Zep Kalb, UCLA
Over the course of the 2010s, the Islamic Republic of Iran was gripped by numerous protests and revolts. Scholars argue that these protests are caused by the unraveling of Iran’s post-revolutionary social contract. By contrast, this article highlights how high-intensity warfare has tended to provoke social conflict and fragment ruling coalitions in post-revolutionary Iran. I make this argument by comparing the 2010s, when the Islamic Republic put up a defense against tough US-led economic sanctions, with the 1980s, when Iran fought a bloody, conventional war against Iraq. Iran’s political economy is tied to war-making. The shift in modes of warfare, from conventional military struggle in the 1980s to ‘smart’ economic statecraft in the 2010s, corresponds to a shift from corporatist to neoliberal administrative strategies on the part of the Iranian state. In the 1980s, the need to recruit soldiers and increase labor productivity pushed the government to organize social groups and integrate them into decision-making processes. In the 2010s, in response to international oil embargoes, the government cut public expenses and accelerated its privatization campaign. I argue that, in both periods, war-time policy-making provoked an unexpected societal backlash. These bottom-up pressures in turn fragmented Iran’s ruling coalitions. In the 1980s, the vertical integration of social groups into the state produced ‘unruly’ forms of corporatism. In the 2010s, government austerity led to distributional conflicts in which state actors actively came to support labor and socio-economic protests. Unruly corporatism in the 1980s and popular protests in the 2010s helped empower rival factions, who, in both cases, staged an effective political reconsolidation.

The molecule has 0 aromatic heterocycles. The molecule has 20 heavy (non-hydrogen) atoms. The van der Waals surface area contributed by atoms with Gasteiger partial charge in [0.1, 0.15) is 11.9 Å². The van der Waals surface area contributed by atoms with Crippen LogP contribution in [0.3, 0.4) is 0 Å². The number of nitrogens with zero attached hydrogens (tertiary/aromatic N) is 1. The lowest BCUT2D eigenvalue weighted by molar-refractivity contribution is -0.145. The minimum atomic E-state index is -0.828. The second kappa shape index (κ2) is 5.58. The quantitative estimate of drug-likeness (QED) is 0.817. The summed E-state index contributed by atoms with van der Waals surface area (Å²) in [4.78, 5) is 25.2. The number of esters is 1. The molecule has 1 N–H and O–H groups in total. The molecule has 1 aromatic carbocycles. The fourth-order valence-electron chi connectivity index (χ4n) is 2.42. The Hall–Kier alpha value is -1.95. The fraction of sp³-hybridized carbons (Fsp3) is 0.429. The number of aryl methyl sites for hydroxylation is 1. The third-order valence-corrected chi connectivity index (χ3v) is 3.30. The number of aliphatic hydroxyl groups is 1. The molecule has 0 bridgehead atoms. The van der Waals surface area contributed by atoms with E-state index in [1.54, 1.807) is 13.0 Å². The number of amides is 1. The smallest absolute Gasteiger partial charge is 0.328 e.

No extended abstract or paper available
Presented in Session 217. Dynamics of Political Conflict in Middle Eastern States